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  26.  96 DLs
    John Earman (1967). On Going Backward in Time. Philosophy of Science 34 (3):211-222.
    This paper presents a critical examination of claims advanced by several philosophers to the effect that 'time travel' represents a physical possibility and that the interpretation of certain actually observed phenomena in terms of 'time travel' is both legitimate and advantageous. It is argued that (a) no convincing motivation for the introduction of the time travel hypothesis has been presented; (b) no coherent and interesting sense of 'going backward in time' has been supplied which makes 'time travel' compatible with Special (...)
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  27.  90 DLs
    John Earman (1977). How to Talk About the Topology of Time. Noûs 11 (3):211-226.
  28.  83 DLs
    John Earman (2004). Curie's Principle and Spontaneous Symmetry Breaking. International Studies in the Philosophy of Science 18 (2 & 3):173 – 198.
    In 1894 Pierre Curie announced what has come to be known as Curie's Principle: the asymmetry of effects must be found in their causes. In the same publication Curie discussed a key feature of what later came to be known as spontaneous symmetry breaking: the phenomena generally do not exhibit the symmetries of the laws that govern them. Philosophers have long been interested in the meaning and status of Curie's Principle. Only comparatively recently have they begun to delve into the (...)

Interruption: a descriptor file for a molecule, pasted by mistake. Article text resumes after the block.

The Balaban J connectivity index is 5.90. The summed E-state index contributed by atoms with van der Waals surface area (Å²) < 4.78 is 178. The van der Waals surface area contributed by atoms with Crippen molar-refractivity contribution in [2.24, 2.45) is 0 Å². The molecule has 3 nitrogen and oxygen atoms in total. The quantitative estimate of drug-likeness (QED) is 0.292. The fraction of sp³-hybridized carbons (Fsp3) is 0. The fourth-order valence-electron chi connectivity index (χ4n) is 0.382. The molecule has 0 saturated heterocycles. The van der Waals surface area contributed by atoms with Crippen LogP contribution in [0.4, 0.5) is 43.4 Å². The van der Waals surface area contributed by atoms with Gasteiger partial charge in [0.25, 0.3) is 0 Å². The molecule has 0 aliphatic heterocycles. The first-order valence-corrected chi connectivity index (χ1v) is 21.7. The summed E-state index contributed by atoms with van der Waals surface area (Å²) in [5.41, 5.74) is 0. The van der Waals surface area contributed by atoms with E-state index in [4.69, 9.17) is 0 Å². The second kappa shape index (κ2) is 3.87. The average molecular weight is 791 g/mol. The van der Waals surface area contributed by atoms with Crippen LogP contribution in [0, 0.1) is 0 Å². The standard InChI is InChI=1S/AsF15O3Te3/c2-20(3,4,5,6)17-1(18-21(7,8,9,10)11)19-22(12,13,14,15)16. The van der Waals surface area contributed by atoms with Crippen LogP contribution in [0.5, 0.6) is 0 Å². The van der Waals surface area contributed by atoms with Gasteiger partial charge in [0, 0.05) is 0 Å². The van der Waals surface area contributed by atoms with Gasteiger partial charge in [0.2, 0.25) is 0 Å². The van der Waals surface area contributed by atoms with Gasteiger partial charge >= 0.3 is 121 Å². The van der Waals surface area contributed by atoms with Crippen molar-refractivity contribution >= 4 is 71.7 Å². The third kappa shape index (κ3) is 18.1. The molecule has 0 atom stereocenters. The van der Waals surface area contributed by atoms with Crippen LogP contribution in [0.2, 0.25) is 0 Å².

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  29.  81 DLs
    Gordon Belot & John Earman (1997). Chaos Out of Order: Quantum Mechanics, the Correspondence Principle and Chaos. Studies in History and Philosophy of Science Part B 28 (2):147-182.
  30.  80 DLs
    John Earman (1986). A Primer on Determinism. D. Reidel.
    Determinism is a perennial topic of philosophical discussion. Very little acquaintance with the philosophical literature is needed to reveal the Tower of ...
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  31.  73 DLs
    John Earman (2002). What Time Reversal Invariance is and Why It Matters. International Studies in the Philosophy of Science 16 (3):245 – 264.
    David Albert's Time and Chance (2000) provides a fresh and interesting perspective on the problem of the direction of time. Unfortunately, the book opens with a highly non-standard exposition of time reversal invariance that distorts the subsequent discussion. The present article not only has the remedial goal of setting the record straight about the meaning of time reversal invariance, but it also aims to show how the niceties of this symmetry concept matter to the problem of the direction of time (...)
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  32.  73 DLs
    John Earman & Miklós Rédei (1996). Why Ergodic Theory Does Not Explain the Success of Equilibrium Statistical Mechanics. British Journal for the Philosophy of Science 47 (1):63-78.